said one-shot generating reset pulses and sample pulses; and

said second means includes a sampling means including an output for sampling the amplitude of said output signals from said timer circuit in response to a sample pulse.

7. The system of claim 6, wherein:

said sampling means includes holding means for holding said sampled amplitude until the next successive sample pulse is received.

8. The system of claim 7,'wherein:

said second means includes reset means for resetting said timer circuit;

said means for resetting, discharging said charging circuit and placing said timer circuit in condition for charging to a new amplitude indicative of the corresponding FM frequency.

9. The system of claim 8 wherein:

said reset pulses are produced at the lagging edge of the sample pulses.

10. The system of claim 9, wherein:

said sample means includes a switching means for connecting said charging circuit to said sample and hold circuit in response to said sample pulse;

said reset means including means to connect said charging circuit to ground to discharge said charging circuit.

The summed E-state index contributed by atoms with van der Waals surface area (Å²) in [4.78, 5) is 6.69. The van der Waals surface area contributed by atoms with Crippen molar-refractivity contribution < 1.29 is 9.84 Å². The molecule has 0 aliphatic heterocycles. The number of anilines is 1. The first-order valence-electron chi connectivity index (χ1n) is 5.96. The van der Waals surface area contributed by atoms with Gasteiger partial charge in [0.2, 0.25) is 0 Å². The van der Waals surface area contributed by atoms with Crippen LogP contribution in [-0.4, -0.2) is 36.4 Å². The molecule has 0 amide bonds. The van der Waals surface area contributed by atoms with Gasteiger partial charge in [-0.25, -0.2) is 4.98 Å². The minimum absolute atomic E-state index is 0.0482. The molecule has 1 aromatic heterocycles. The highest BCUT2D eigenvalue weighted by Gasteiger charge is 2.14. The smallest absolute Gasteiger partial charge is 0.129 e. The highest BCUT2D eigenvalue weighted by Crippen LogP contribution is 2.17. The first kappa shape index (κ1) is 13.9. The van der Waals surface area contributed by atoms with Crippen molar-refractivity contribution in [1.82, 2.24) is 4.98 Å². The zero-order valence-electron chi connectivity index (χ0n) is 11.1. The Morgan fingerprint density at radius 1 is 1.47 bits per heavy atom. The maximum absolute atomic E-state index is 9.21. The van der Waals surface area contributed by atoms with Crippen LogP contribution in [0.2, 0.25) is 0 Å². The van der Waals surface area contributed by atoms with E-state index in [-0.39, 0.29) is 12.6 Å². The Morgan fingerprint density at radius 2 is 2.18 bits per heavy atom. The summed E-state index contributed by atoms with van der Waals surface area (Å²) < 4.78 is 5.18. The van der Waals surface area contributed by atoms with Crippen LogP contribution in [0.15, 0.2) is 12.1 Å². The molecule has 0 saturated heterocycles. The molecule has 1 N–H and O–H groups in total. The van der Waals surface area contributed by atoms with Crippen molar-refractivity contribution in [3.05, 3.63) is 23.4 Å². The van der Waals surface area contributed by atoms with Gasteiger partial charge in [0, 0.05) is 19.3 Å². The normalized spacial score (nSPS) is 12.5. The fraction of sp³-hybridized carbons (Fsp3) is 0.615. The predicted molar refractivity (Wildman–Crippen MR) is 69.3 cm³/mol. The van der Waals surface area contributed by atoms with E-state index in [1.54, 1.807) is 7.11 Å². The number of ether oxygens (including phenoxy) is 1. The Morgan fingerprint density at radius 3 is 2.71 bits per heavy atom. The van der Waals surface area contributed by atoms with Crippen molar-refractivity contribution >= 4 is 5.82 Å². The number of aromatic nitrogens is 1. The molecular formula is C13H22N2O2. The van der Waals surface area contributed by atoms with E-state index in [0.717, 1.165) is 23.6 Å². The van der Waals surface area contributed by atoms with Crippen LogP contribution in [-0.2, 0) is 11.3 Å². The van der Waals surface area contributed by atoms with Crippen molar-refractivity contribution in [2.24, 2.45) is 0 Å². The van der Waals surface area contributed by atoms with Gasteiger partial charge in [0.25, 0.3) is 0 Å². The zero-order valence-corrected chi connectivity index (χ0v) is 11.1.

11. The system of claim 10, including:

a filter connected to the output of said sample and hold means to compensate for loss of the peak values of the modulating signal occurring in time between sample pulses, and as reproduced at the sample and hold means output.

12. The system of claim 11, wherein:

said filter response is the reciprocal of the unfiltered sample and hold output.

13. The system of claim 10, including:

a filter connected to the output of said sample and hold circuit to compensate for the diminution of the peaks of the modulation signal occurring in time between sample pulses and as reproduced at the sample and hold circuit output.

14. The system of claim 13, wherein:

said filter response is the reciprocal of the unfiltered sample and hold means.

15. The system of claim 5, including: means for inverting the said second and third amplitudes with respect to the said first amplitude. 16. A method for FM demodulation, comprising the steps of:

determining the period of each discrete F.M. pulse;

producing corresponding discrete amplitudes proportional to the said periods and being substantially linearly proportional to the F.M. frequency, for defining the modulating amplitude waveform.

17. The method of claim 16, wherein:

said step of defining the period of each discrete F.M.v

pulse includes the steps of generating a pulse for each positive or negative excursion of the F.M. wave.

18. The method of claim '17, wherein: